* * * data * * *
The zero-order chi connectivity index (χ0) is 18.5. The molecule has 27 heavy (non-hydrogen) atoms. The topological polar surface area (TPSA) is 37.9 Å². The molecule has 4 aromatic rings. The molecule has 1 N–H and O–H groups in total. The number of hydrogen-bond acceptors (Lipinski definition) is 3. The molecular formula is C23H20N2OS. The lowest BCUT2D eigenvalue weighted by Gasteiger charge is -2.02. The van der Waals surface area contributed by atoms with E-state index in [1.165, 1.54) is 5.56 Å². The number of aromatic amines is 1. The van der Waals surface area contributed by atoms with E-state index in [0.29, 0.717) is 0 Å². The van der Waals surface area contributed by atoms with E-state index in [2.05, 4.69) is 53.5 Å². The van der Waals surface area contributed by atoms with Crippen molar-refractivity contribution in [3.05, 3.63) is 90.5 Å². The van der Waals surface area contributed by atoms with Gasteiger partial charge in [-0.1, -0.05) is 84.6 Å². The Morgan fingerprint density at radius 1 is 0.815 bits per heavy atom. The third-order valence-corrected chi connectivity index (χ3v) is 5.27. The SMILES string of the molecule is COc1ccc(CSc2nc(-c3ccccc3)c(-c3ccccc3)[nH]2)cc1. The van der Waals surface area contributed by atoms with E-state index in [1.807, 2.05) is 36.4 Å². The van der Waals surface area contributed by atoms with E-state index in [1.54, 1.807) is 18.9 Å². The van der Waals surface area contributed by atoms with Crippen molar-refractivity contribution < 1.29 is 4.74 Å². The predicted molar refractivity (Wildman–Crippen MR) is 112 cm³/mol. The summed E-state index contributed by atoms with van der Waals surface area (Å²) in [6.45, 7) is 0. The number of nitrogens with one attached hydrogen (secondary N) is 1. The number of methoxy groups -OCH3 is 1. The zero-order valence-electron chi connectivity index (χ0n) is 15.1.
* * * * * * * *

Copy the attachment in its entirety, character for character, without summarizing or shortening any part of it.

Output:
The zero-order chi connectivity index (χ0) is 18.5. The molecule has 27 heavy (non-hydrogen) atoms. The topological polar surface area (TPSA) is 37.9 Å². The molecule has 4 aromatic rings. The molecule has 1 N–H and O–H groups in total. The number of hydrogen-bond acceptors (Lipinski definition) is 3. The molecular formula is C23H20N2OS. The lowest BCUT2D eigenvalue weighted by Gasteiger charge is -2.02. The van der Waals surface area contributed by atoms with E-state index in [1.165, 1.54) is 5.56 Å². The number of aromatic amines is 1. The van der Waals surface area contributed by atoms with E-state index in [0.29, 0.717) is 0 Å². The van der Waals surface area contributed by atoms with E-state index in [2.05, 4.69) is 53.5 Å². The van der Waals surface area contributed by atoms with Crippen molar-refractivity contribution in [3.05, 3.63) is 90.5 Å². The van der Waals surface area contributed by atoms with Gasteiger partial charge in [-0.1, -0.05) is 84.6 Å². The Morgan fingerprint density at radius 1 is 0.815 bits per heavy atom. The third-order valence-corrected chi connectivity index (χ3v) is 5.27. The SMILES string of the molecule is COc1ccc(CSc2nc(-c3ccccc3)c(-c3ccccc3)[nH]2)cc1. The van der Waals surface area contributed by atoms with E-state index in [1.807, 2.05) is 36.4 Å². The van der Waals surface area contributed by atoms with E-state index in [1.54, 1.807) is 18.9 Å². The van der Waals surface area contributed by atoms with Crippen molar-refractivity contribution < 1.29 is 4.74 Å². The predicted molar refractivity (Wildman–Crippen MR) is 112 cm³/mol. The summed E-state index contributed by atoms with van der Waals surface area (Å²) in [6.45, 7) is 0. The number of nitrogens with one attached hydrogen (secondary N) is 1. The number of methoxy groups -OCH3 is 1. The zero-order valence-electron chi connectivity index (χ0n) is 15.1.